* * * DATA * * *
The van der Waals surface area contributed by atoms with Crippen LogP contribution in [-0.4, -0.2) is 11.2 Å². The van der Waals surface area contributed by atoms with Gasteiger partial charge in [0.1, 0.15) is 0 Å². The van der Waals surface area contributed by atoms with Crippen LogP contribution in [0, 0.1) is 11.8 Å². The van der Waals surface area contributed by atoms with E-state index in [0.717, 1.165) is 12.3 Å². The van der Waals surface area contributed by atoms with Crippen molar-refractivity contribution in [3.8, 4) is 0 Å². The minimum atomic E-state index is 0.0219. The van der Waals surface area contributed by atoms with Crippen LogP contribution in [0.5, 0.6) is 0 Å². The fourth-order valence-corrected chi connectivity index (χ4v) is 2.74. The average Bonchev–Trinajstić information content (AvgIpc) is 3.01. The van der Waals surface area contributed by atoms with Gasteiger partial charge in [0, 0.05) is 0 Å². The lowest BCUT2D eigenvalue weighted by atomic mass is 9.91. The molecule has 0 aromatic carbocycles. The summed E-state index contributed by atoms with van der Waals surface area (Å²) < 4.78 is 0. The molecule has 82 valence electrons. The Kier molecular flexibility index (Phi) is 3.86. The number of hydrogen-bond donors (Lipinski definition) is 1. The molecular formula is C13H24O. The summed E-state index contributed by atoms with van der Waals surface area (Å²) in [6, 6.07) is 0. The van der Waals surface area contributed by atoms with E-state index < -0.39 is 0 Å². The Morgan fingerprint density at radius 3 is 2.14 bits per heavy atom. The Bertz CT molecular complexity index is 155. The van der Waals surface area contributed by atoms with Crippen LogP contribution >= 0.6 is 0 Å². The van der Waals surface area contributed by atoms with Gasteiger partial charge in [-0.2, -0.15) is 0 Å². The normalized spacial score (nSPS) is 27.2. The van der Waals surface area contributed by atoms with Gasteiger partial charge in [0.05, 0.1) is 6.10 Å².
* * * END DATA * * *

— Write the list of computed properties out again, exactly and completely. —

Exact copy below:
The van der Waals surface area contributed by atoms with Crippen LogP contribution in [-0.4, -0.2) is 11.2 Å². The van der Waals surface area contributed by atoms with Gasteiger partial charge in [0.1, 0.15) is 0 Å². The van der Waals surface area contributed by atoms with Crippen LogP contribution in [0, 0.1) is 11.8 Å². The van der Waals surface area contributed by atoms with E-state index in [0.717, 1.165) is 12.3 Å². The van der Waals surface area contributed by atoms with Crippen molar-refractivity contribution in [3.8, 4) is 0 Å². The minimum atomic E-state index is 0.0219. The van der Waals surface area contributed by atoms with Crippen LogP contribution in [0.5, 0.6) is 0 Å². The fourth-order valence-corrected chi connectivity index (χ4v) is 2.74. The average Bonchev–Trinajstić information content (AvgIpc) is 3.01. The van der Waals surface area contributed by atoms with Gasteiger partial charge in [0, 0.05) is 0 Å². The lowest BCUT2D eigenvalue weighted by atomic mass is 9.91. The molecule has 0 aromatic carbocycles. The summed E-state index contributed by atoms with van der Waals surface area (Å²) < 4.78 is 0. The molecule has 82 valence electrons. The Kier molecular flexibility index (Phi) is 3.86. The number of hydrogen-bond donors (Lipinski definition) is 1. The molecular formula is C13H24O. The summed E-state index contributed by atoms with van der Waals surface area (Å²) in [6, 6.07) is 0. The van der Waals surface area contributed by atoms with E-state index < -0.39 is 0 Å². The Morgan fingerprint density at radius 3 is 2.14 bits per heavy atom. The Bertz CT molecular complexity index is 155. The van der Waals surface area contributed by atoms with Crippen LogP contribution >= 0.6 is 0 Å². The van der Waals surface area contributed by atoms with Gasteiger partial charge in [-0.2, -0.15) is 0 Å². The normalized spacial score (nSPS) is 27.2. The van der Waals surface area contributed by atoms with Gasteiger partial charge in [0.05, 0.1) is 6.10 Å².